We can all help our environment
New Zealand is lucky to have beautiful landscapes and amazing wildlife. We are recognised internationally for our diverse plants and animals being completely unique and found nowhere else on earth.
Sadly many of our native species and their habitats are in trouble. Just look at our muchloved native birds - one in three species is at risk of extinction.
Here in South Canterbury that includes the curious kea, and braided river birds like blackbilled gulls, wrybills, and kakı¯.
Even if you’re cynical about the value of nature, there’s no arguing with the numbers.
Our wildlife and wild places are a major part of the reason we have 3.5 million international visitors contributing $15 billion to the economy every year.
We should all love our native species because they are so
‘‘Even if you’re cynical about the value of nature, there’s no arguing with the numbers.’’
uniquely New Zealand. From nocturnal parrots that can’t fly, to carnivorous snails, and even parasitic plants.
They’re all something we should be proud of.
So how can the average person help? Try some of these easy tips to protect nature locally and at home in your own backyard.
Perhaps the biggest challenge for our native wildlife is being killed and eaten by introduced predators like rats, stoats, and possums.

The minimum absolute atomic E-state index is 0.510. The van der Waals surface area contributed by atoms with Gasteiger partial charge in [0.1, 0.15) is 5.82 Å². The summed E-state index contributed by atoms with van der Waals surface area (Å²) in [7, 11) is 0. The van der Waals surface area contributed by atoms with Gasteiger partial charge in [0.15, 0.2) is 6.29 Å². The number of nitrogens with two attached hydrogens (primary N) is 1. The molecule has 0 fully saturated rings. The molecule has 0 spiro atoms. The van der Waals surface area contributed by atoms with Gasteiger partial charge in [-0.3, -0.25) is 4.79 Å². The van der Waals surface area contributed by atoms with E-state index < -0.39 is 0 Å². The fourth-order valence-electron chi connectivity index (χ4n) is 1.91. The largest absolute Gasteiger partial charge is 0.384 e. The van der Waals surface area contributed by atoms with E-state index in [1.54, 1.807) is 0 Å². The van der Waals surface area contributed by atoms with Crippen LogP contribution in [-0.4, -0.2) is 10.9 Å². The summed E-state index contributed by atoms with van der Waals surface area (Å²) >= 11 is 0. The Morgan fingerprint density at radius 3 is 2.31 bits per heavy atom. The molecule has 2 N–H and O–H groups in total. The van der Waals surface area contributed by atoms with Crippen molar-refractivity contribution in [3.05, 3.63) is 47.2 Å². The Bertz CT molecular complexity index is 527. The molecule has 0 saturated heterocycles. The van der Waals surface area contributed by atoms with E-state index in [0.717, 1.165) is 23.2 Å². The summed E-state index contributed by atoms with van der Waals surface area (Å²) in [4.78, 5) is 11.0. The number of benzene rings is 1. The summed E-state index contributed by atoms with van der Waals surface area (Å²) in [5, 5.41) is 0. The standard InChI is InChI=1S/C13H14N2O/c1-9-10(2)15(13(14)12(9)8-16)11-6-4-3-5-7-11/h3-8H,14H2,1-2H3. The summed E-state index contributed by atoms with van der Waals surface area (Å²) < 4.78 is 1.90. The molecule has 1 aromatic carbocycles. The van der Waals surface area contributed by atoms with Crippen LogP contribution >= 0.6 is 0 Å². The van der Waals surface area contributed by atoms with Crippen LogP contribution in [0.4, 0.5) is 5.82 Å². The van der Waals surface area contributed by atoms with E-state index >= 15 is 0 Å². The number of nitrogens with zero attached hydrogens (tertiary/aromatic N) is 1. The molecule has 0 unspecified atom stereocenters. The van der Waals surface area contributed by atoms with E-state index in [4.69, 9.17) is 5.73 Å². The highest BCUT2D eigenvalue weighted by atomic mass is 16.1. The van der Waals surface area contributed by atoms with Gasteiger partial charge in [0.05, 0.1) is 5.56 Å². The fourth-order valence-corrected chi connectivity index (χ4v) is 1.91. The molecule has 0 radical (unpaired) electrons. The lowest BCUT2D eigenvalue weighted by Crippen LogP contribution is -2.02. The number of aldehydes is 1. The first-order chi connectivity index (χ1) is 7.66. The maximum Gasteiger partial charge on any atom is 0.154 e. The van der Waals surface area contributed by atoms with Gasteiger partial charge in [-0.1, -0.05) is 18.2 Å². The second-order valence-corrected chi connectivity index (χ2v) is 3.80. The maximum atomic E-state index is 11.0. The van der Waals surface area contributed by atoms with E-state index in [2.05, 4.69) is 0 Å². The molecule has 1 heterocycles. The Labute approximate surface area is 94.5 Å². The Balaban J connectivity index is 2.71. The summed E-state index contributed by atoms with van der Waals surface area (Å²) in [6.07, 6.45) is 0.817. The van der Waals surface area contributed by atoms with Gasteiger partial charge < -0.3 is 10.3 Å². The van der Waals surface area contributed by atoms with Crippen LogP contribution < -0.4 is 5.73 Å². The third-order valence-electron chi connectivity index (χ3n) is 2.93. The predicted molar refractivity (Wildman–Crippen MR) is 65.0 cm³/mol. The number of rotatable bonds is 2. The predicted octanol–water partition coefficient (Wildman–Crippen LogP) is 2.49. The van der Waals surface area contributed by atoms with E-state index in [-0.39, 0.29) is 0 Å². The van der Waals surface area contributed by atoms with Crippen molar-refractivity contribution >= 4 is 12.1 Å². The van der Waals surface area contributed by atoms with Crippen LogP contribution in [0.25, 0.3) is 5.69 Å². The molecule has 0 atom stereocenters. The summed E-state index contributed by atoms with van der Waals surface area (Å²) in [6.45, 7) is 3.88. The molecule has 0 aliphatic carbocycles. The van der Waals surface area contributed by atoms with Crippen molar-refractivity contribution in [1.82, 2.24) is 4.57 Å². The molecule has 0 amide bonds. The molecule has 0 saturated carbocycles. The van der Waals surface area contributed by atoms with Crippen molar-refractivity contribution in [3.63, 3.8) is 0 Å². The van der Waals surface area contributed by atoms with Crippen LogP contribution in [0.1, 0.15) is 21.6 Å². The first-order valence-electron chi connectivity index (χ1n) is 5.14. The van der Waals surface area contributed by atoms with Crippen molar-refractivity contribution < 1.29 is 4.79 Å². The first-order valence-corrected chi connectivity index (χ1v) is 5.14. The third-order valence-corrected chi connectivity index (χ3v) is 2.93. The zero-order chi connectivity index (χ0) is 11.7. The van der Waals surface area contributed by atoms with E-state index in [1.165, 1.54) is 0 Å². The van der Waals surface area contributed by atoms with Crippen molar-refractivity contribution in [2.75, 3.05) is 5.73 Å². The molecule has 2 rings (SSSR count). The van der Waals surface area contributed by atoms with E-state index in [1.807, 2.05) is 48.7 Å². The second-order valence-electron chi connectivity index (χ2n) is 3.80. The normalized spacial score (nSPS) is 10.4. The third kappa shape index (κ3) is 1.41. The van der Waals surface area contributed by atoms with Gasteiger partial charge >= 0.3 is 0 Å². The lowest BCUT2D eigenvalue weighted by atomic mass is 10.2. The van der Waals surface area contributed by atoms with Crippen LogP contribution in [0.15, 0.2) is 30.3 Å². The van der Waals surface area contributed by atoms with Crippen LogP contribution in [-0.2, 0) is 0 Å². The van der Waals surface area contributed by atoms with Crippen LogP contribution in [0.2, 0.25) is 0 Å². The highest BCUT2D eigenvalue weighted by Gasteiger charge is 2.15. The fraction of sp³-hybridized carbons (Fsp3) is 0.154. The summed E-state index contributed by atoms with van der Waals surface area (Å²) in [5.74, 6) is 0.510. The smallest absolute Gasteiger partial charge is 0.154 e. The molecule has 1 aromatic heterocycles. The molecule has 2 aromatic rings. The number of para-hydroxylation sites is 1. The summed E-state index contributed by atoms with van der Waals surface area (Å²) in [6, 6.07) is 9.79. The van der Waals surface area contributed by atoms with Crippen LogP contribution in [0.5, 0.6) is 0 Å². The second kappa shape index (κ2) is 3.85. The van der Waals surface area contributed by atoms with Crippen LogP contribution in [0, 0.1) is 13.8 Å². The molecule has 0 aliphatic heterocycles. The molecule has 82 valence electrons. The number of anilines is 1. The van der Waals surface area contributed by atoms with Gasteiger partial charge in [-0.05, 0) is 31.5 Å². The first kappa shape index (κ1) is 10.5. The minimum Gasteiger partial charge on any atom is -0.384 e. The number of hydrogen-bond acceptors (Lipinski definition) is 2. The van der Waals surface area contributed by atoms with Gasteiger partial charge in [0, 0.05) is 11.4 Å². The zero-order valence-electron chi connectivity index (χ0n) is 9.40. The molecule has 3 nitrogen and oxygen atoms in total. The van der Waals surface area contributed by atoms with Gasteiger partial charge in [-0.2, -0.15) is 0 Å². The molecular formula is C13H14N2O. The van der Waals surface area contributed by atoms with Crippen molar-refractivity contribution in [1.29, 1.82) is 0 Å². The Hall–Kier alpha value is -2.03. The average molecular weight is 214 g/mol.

You can help by setting traps and encouraging your neighbours to do the same. Rats are the easiest to target.
Buy a Victor rat trap (found at most hardware stores) and set 2 - 3 in your yard. The best place to put traps is on flat surfaces under cover and near walls - my busiest traps are next to the compost bin.
If one in five houses traps for rats, you can remove them completely from a neighbourhood or suburb.
Across New Zealand, people are doing this, and there have even been whole suburbs declared rat-free.
There are plenty of ways to get involved in South Canterbury. Whether you fancy trapping, weeding, planting, or even sewing bags to reduce waste. On the first Saturday of each month, you can join Forest & Bird for a field trip to Kakahu Bush.
If you prefer to stay indoors, join a Boomerang Bags working bee to make reusable bags from recycled material.
Kids can also get involved with the Kiwi Conservation Club for field trips to learn about eels, bats, birds, and more.
It’s controversial, I know, but cats are doing more harm to native wildlife than most realise - and that includes the well fed ones. By setting a kitty curfew and keeping cats inside at night, you can reduce their impact.
There are other benefits as well - you’re less likely to get presents on the doormat and you can sleep soundly knowing your cat is safely at home and off the roads.
Although our lives can get busy, there’s always an easy way to contribute. If we all do our best to protect nature, and do our bit, we can make a big difference.